Commercial Tenants – caution when renewing existing leases or negotiating new leases

December 20, 2013

in Property

Property: HousingThe majority of business owners in New Zealand lease the premises they operate their business from.  As commercial tenants you need to be aware of your rights and obligations in exercising a right of renewal under an existing lease or when entering into negotiations for a new lease.

Rights of Renewal

 If you have a further right or rights of renewal under your lease, most standard form leases require you to give the Landlord at least three calendar months notice of your intention to exercise your right of renewal.  At the date you give the notice you need to ensure that you are not in breach of any other terms of your lease.

If you give the required notice then the Landlord is then required to renew the lease for the further term.  If you do not give the required notice then you are at risk of losing your right to renew.  There is the ability to apply to the Court for relief against cancellation of the lease by the Landlord for failure to give the required notice but this can be an expensive process.

If you do not exercise your rights of renewal and the current term of the lease expires then most leases provide that the term is then on a month-by-month tenancy.  The consequence of this is that either party can then cancel the lease by giving twenty working days written notice.

Therefore as a Tenant intending to exercise a right of renewal you need to ensure you give the required notice to avoid any subsequent issues.

Usually, an exercise of your right of renewal will trigger the ability for the Landlord to review the rent.  Therefore you also need to be aware of your rights contained in any rent review provisions in the lease.  For example, your right to dispute the quantum of any rent review and the allowable time periods in which to do so.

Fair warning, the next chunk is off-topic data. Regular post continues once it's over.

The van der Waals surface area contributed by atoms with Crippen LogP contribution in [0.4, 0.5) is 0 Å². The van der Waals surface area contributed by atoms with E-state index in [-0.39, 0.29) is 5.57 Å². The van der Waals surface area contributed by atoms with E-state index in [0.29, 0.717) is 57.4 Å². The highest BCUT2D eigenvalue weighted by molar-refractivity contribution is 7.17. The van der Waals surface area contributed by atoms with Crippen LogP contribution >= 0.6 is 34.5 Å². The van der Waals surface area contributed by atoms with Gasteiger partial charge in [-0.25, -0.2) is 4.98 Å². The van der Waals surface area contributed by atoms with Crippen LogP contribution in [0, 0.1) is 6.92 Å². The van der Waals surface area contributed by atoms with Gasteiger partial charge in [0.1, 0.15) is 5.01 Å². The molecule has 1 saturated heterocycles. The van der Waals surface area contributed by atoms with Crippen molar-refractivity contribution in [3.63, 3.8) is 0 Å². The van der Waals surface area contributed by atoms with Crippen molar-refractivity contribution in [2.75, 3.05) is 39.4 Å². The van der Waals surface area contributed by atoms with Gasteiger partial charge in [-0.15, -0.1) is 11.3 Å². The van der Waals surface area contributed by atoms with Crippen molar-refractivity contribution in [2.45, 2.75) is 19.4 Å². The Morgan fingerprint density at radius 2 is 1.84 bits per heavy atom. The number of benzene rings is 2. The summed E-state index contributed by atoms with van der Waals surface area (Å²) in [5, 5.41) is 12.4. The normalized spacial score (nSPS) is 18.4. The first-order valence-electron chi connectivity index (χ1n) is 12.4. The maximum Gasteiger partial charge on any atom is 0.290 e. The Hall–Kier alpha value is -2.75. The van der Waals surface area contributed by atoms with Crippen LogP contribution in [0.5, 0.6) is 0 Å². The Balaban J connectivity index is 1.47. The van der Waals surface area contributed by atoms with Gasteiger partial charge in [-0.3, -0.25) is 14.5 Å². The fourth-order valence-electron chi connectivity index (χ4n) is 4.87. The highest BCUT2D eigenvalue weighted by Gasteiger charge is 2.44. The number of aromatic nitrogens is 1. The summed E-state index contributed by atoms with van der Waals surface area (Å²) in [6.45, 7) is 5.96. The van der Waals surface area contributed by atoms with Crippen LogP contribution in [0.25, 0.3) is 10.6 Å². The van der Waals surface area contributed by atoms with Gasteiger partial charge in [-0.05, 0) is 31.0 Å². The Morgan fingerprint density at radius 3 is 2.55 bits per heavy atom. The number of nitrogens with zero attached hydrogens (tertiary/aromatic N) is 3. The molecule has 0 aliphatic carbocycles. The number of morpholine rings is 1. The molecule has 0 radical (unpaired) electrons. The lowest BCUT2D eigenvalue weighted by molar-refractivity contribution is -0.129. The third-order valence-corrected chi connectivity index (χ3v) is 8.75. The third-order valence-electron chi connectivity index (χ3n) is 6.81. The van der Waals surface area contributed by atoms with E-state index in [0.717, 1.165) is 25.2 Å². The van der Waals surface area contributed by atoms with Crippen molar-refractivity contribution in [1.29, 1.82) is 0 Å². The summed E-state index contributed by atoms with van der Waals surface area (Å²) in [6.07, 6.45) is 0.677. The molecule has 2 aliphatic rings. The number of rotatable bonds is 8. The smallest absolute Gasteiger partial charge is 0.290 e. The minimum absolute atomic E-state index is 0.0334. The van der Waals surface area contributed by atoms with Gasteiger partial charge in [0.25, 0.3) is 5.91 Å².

New Leases

If you are a commercial tenant either renegotiating a new lease for your existing premises or negotiating a lease for new premises there are a number of key aspects you need to consider including:

  • Term of the lease and any rights of renewal. For example, if you are establishing a new business you may not want to be committed to a long initial lease term.  Ideally you would want to negotiate a shorter lease term with further rights of renewal.
  • What outgoings you will be required to pay and ascertaining what the current annual outgoings are for the premises.
  • The terms of any rent reviews and whether rent reviews are to market rent or linked to the Consumer Price Index.

These are just some of the aspects you need to consider and we strongly suggest that you obtain our advice prior to signing any Agreement to Lease or Lease.

We have extensive experience in all aspects of commercial leases advising both Tenants and Landlords.

If you require any advice or further information on the matters dealt with in this publication please contact the lawyer at Farry and Co. who normally advises you, or alternatively contact:

Simon Milne

03 477 8870 or 09 379 0055



The information contained in this publication is intended as a guide only.  It does not constitute legal advice and should not be relied upon as such.  Professional advice should be sought before applying any of the information to particular circumstances.  While every reasonable care has been taken in the preparation of this publication, Farry and Co. does not accept liability for any errors it may contain. 

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